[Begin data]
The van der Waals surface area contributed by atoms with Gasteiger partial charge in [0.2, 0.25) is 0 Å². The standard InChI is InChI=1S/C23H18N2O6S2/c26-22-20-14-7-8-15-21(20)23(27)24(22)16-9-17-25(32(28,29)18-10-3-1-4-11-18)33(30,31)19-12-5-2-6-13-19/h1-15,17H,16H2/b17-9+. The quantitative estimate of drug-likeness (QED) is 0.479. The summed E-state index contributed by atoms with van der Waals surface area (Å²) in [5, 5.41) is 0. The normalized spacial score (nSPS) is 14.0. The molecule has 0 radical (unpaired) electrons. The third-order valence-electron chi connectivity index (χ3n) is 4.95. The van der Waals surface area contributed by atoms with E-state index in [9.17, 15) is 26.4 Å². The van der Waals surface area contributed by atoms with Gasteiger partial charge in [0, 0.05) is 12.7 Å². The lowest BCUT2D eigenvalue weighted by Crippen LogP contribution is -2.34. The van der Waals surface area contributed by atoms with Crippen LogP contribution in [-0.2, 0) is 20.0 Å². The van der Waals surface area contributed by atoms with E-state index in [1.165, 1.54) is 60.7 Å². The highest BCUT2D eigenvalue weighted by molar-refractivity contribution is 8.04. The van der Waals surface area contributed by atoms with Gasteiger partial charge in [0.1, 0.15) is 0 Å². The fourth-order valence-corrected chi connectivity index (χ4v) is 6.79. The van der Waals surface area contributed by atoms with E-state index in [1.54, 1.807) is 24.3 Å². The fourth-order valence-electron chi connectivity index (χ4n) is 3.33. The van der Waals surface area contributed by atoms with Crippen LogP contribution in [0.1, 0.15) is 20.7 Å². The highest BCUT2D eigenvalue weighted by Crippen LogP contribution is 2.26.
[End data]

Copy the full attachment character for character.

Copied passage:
The van der Waals surface area contributed by atoms with Gasteiger partial charge in [0.2, 0.25) is 0 Å². The standard InChI is InChI=1S/C23H18N2O6S2/c26-22-20-14-7-8-15-21(20)23(27)24(22)16-9-17-25(32(28,29)18-10-3-1-4-11-18)33(30,31)19-12-5-2-6-13-19/h1-15,17H,16H2/b17-9+. The quantitative estimate of drug-likeness (QED) is 0.479. The summed E-state index contributed by atoms with van der Waals surface area (Å²) in [5, 5.41) is 0. The normalized spacial score (nSPS) is 14.0. The molecule has 0 radical (unpaired) electrons. The third-order valence-electron chi connectivity index (χ3n) is 4.95. The van der Waals surface area contributed by atoms with E-state index in [9.17, 15) is 26.4 Å². The van der Waals surface area contributed by atoms with Gasteiger partial charge in [0, 0.05) is 12.7 Å². The lowest BCUT2D eigenvalue weighted by Crippen LogP contribution is -2.34. The van der Waals surface area contributed by atoms with Crippen LogP contribution in [-0.2, 0) is 20.0 Å². The van der Waals surface area contributed by atoms with E-state index in [1.165, 1.54) is 60.7 Å². The highest BCUT2D eigenvalue weighted by molar-refractivity contribution is 8.04. The van der Waals surface area contributed by atoms with Gasteiger partial charge in [0.1, 0.15) is 0 Å². The fourth-order valence-corrected chi connectivity index (χ4v) is 6.79. The van der Waals surface area contributed by atoms with E-state index in [1.54, 1.807) is 24.3 Å². The fourth-order valence-electron chi connectivity index (χ4n) is 3.33. The van der Waals surface area contributed by atoms with Crippen LogP contribution in [0.1, 0.15) is 20.7 Å². The highest BCUT2D eigenvalue weighted by Crippen LogP contribution is 2.26.